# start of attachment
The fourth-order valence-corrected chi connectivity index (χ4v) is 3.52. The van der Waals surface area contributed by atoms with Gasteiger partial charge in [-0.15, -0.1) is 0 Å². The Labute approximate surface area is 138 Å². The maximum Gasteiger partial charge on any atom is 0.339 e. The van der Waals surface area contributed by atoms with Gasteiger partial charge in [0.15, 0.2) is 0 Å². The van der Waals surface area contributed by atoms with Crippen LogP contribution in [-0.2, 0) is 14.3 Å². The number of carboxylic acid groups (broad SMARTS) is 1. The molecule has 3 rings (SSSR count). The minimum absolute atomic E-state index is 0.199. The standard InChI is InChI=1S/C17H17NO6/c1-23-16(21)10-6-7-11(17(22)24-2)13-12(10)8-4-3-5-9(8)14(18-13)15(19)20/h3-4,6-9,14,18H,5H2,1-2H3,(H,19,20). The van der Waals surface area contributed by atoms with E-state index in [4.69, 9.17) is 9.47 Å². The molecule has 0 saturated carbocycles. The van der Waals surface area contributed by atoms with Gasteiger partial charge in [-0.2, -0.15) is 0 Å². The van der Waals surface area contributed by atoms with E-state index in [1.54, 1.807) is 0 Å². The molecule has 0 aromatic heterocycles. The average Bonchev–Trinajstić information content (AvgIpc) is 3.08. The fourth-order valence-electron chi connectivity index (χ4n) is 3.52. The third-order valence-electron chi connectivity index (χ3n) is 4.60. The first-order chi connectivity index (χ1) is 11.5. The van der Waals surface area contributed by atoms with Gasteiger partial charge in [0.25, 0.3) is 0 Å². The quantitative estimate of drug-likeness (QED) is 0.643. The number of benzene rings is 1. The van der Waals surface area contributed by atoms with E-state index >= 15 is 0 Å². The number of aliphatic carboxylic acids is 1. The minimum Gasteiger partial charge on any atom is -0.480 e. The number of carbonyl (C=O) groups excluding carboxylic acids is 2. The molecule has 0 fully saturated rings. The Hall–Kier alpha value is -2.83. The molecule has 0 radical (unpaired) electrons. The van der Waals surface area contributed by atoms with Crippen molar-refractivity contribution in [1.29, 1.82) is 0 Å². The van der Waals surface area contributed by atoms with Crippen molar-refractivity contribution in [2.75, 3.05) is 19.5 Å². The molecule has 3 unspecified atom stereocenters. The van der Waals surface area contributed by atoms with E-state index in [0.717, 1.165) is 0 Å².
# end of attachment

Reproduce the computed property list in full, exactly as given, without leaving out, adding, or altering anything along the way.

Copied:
The fourth-order valence-corrected chi connectivity index (χ4v) is 3.52. The van der Waals surface area contributed by atoms with Gasteiger partial charge in [-0.15, -0.1) is 0 Å². The Labute approximate surface area is 138 Å². The maximum Gasteiger partial charge on any atom is 0.339 e. The van der Waals surface area contributed by atoms with Gasteiger partial charge in [0.15, 0.2) is 0 Å². The van der Waals surface area contributed by atoms with Crippen LogP contribution in [-0.2, 0) is 14.3 Å². The number of carboxylic acid groups (broad SMARTS) is 1. The molecule has 3 rings (SSSR count). The minimum absolute atomic E-state index is 0.199. The standard InChI is InChI=1S/C17H17NO6/c1-23-16(21)10-6-7-11(17(22)24-2)13-12(10)8-4-3-5-9(8)14(18-13)15(19)20/h3-4,6-9,14,18H,5H2,1-2H3,(H,19,20). The van der Waals surface area contributed by atoms with E-state index in [4.69, 9.17) is 9.47 Å². The molecule has 0 saturated carbocycles. The van der Waals surface area contributed by atoms with Gasteiger partial charge in [-0.2, -0.15) is 0 Å². The van der Waals surface area contributed by atoms with E-state index in [1.54, 1.807) is 0 Å². The molecule has 0 aromatic heterocycles. The average Bonchev–Trinajstić information content (AvgIpc) is 3.08. The fourth-order valence-electron chi connectivity index (χ4n) is 3.52. The third-order valence-electron chi connectivity index (χ3n) is 4.60. The first-order chi connectivity index (χ1) is 11.5. The van der Waals surface area contributed by atoms with Gasteiger partial charge in [0.25, 0.3) is 0 Å². The quantitative estimate of drug-likeness (QED) is 0.643. The number of benzene rings is 1. The van der Waals surface area contributed by atoms with E-state index >= 15 is 0 Å². The number of aliphatic carboxylic acids is 1. The minimum Gasteiger partial charge on any atom is -0.480 e. The number of carbonyl (C=O) groups excluding carboxylic acids is 2. The molecule has 0 fully saturated rings. The Hall–Kier alpha value is -2.83. The molecule has 0 radical (unpaired) electrons. The van der Waals surface area contributed by atoms with Crippen molar-refractivity contribution in [1.29, 1.82) is 0 Å². The van der Waals surface area contributed by atoms with Crippen molar-refractivity contribution in [2.75, 3.05) is 19.5 Å². The molecule has 3 unspecified atom stereocenters. The van der Waals surface area contributed by atoms with E-state index in [0.717, 1.165) is 0 Å².